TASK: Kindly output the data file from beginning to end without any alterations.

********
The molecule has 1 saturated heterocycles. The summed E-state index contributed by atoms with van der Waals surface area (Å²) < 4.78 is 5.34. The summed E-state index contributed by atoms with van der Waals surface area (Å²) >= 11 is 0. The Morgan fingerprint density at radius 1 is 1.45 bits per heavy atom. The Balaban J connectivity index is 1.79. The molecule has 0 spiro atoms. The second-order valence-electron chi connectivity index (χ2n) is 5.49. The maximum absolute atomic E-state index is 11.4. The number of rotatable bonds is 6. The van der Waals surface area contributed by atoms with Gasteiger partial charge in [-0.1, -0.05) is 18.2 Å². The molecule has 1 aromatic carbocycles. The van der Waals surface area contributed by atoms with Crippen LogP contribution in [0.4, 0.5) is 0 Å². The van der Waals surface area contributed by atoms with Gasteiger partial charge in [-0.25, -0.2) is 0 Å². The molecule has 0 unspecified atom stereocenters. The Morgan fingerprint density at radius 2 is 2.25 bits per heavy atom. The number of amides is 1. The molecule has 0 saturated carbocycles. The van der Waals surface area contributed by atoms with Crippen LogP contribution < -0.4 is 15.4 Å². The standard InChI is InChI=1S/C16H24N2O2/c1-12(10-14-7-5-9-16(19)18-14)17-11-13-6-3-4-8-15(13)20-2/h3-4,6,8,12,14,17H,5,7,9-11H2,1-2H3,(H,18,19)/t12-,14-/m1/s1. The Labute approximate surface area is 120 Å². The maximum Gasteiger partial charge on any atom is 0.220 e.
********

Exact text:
The molecule has 1 saturated heterocycles. The summed E-state index contributed by atoms with van der Waals surface area (Å²) < 4.78 is 5.34. The summed E-state index contributed by atoms with van der Waals surface area (Å²) >= 11 is 0. The Morgan fingerprint density at radius 1 is 1.45 bits per heavy atom. The Balaban J connectivity index is 1.79. The molecule has 0 spiro atoms. The second-order valence-electron chi connectivity index (χ2n) is 5.49. The maximum absolute atomic E-state index is 11.4. The number of rotatable bonds is 6. The van der Waals surface area contributed by atoms with Gasteiger partial charge in [-0.1, -0.05) is 18.2 Å². The molecule has 1 aromatic carbocycles. The van der Waals surface area contributed by atoms with Crippen LogP contribution in [0.4, 0.5) is 0 Å². The van der Waals surface area contributed by atoms with Gasteiger partial charge in [-0.25, -0.2) is 0 Å². The molecule has 0 unspecified atom stereocenters. The Morgan fingerprint density at radius 2 is 2.25 bits per heavy atom. The number of amides is 1. The molecule has 0 saturated carbocycles. The van der Waals surface area contributed by atoms with Crippen LogP contribution < -0.4 is 15.4 Å². The standard InChI is InChI=1S/C16H24N2O2/c1-12(10-14-7-5-9-16(19)18-14)17-11-13-6-3-4-8-15(13)20-2/h3-4,6,8,12,14,17H,5,7,9-11H2,1-2H3,(H,18,19)/t12-,14-/m1/s1. The Labute approximate surface area is 120 Å². The maximum Gasteiger partial charge on any atom is 0.220 e.